By Ferry "Sadhonker" Adams on August 11, 2017
Welcome, dear readers, to a slightly delayed Big Red Timemachine. As the more perceptive of you may have noticed, we should have blasted off last week, but due to a number of strange goings-on, I was regrettably not able to do so. I don't know what is going on, but it seems that the whole Big Red HQ is working against me somehow. If my HQ was a woman, I would say she is on her period and hates my guts right now. And why? I haven't got a clue. I mean, I'm clearly one of the most loveable, least self-centered and cuddly men on the planet, am I not? But enough about me; what do you think about me?
On top of my HQ not working properly, I think I'm going slightly mad. The last few weeks, I started seeing Elvis, walking through the building. Now, I wouldn't mind so much if he stopped by for a couple of beers, but this Elvis has something spooky about him and all he wants to do is turn this entire place into one big jungle room! Nevertheless, all of my current troubles aside, I have an obligation to you, our readers, to take you on a brand new journey through time, in search of some of the grand and sometimes forgotten jewels in gaming history. Luckily, I had my very first prototype of the Big Red Timemchine stashed away in a safe place. And, seeing how it is not connected to any computer leat of all to PAL 9001), I can only assume it is still safe to use, even in these dangerous times! So buckle up and come with me to a time when things were much simpler: 1991!
Yes, ladies and gentlemen, it is my very great honor to introduce to you: Murphy! This round, red fellow is trapped in a computer and must make his way through all 111 levels in order to finish his quest. So, what is his quest, I hear you ask? Well, to be quite honest; I haven't a clue. I just think his quest is to clear all 111 levels, but that might just be me. On his travels, he will have to face heaps of dangers and solve numerous environmental puzzles, all the while munching on circuit board material. Yes, I do believe it is time to play another round of Supaplex.
Supaplex was created by two Swiss students and is basically a souped-up Boulderdash clone. But, instead of being a cheap copy, Supaplex is, in my not so humble opinion, better than Boulderdash ever was. Now, I know that I might be kicking a few shins here, but that is really what I think. For one, the controls in Supaplex actually worked with you, instead of seriously impairing your gameplay experience. Secondly, due to the nature of the environments, gameplay is quite more fun and the game looks one hell of a lot better! Okay, okay; to be honest, Supaplex was released nine years after the original Boulder Dash, but even the contemporary Boulder Dash clones didn't look quite as good or were as much fun, so there!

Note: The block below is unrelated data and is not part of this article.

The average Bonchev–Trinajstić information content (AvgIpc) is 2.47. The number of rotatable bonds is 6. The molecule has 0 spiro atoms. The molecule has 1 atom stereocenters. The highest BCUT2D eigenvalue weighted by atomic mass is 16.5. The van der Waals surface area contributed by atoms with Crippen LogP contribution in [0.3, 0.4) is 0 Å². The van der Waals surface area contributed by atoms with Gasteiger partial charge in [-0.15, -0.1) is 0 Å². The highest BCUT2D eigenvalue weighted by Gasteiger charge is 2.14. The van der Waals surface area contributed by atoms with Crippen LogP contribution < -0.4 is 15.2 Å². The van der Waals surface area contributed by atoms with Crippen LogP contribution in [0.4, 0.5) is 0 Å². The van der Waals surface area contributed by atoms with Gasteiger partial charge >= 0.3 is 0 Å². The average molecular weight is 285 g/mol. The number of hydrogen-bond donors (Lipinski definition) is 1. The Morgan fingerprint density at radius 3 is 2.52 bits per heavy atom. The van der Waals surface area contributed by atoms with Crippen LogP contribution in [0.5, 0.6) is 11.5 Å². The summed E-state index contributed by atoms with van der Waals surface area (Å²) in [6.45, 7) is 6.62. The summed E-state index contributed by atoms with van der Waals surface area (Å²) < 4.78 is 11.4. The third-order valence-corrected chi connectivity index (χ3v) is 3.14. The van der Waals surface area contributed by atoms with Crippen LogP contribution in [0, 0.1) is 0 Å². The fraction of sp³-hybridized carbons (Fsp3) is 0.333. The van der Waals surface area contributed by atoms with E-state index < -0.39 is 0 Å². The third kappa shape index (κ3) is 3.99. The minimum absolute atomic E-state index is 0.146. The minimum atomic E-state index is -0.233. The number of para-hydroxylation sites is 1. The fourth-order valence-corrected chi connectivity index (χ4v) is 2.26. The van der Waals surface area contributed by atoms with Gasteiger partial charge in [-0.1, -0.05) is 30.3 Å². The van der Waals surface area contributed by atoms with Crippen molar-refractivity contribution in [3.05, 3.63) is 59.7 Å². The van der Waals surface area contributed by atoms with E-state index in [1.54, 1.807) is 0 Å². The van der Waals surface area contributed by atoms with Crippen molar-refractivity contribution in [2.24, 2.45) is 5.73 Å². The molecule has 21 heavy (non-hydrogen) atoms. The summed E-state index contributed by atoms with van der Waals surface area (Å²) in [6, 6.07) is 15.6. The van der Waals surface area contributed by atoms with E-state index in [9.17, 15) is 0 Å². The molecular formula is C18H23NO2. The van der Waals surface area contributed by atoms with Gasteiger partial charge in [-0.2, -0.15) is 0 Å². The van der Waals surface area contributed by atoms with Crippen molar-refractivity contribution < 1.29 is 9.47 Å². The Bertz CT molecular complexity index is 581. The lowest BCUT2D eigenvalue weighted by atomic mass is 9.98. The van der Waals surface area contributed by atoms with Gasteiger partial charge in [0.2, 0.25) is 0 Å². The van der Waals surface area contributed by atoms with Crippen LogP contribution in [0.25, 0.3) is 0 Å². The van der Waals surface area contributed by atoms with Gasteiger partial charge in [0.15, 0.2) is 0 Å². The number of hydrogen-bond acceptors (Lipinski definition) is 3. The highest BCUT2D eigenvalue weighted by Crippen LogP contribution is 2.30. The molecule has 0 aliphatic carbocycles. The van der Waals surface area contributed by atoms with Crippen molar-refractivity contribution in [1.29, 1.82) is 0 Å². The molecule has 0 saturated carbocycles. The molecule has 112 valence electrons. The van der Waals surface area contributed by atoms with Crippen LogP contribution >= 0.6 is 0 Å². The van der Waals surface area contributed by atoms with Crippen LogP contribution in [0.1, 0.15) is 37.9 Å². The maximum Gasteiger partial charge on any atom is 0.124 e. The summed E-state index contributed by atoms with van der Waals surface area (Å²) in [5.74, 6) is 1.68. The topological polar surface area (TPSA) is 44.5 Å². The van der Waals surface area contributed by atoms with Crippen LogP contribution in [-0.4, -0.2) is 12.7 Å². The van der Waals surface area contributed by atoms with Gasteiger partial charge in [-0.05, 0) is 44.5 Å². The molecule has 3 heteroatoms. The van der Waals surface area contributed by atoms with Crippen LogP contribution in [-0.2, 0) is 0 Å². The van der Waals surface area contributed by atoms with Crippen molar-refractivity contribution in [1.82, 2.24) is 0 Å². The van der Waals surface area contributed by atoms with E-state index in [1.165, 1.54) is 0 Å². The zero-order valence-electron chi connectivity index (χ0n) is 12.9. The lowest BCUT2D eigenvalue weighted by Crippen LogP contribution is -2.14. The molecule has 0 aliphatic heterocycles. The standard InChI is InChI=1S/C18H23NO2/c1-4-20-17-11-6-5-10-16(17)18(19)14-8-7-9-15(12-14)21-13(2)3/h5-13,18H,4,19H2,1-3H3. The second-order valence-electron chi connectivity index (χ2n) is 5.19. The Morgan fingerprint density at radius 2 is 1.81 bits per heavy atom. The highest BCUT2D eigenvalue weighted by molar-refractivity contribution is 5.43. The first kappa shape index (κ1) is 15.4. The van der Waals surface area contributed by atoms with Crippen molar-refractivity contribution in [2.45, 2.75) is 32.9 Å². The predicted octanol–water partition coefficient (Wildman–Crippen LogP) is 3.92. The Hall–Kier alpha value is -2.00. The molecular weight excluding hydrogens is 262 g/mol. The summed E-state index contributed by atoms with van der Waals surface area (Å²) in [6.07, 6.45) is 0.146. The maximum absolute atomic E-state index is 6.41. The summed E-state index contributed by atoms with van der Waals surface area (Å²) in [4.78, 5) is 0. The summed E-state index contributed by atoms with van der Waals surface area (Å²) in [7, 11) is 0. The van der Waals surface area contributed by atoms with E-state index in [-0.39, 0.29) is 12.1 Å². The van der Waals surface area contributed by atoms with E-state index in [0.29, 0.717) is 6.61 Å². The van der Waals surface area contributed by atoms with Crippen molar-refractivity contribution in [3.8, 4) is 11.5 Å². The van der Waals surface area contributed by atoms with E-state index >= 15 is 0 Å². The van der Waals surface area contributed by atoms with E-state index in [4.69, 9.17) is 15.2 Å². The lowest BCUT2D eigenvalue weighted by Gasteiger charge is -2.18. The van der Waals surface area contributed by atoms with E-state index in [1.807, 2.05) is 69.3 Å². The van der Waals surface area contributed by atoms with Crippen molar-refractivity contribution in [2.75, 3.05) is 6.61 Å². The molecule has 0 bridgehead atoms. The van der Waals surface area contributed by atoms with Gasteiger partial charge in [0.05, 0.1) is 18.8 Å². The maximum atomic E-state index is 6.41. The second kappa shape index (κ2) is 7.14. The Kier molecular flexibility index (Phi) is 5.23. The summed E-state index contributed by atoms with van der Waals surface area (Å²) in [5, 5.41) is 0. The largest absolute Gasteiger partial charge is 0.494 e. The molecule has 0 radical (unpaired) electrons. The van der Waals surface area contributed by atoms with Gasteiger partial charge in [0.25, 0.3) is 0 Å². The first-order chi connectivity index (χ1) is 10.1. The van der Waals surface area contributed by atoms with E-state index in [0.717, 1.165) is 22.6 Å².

The premise of Supaplex is quite simple; Murphy, our protagonist, must make his way through a level in order to reach the exit, which is a square tile with the letter "E" printed on it. On his way there, he must collect as many "Infotrons" as possible. These treasures are shaped like the basic representation of a basic atom. Now, if the levels were to be empty, both reaching the exit as well as grabbing the Infotrons would never pose a problem. Alas for Murphy, but lucky for us, the levels in Supaplex are filled with every kind of danger. First and foremost, Murphy must look out for falling gray orbs, called Zonks. These round pellets of death will fall down as soon as Murphy eats away the circuit board that supports them. They will also bounce off each other, so be careful not to stand in their path, or Murphy will explode and you'll have to start the entire level all over again. What. No checkpoints? Of course not, it's 1991 we're talking about here! The entire concept of checkpoints hadn't been invented yet! This was back when gaming was challenging as hell. That is, if you even managed to get a game running on your awesome Olivetti M290 with a whopping 20 Megabytes of harddisk space, 1 Megabyte RAM memory and a 12 Mhz 80286 processor!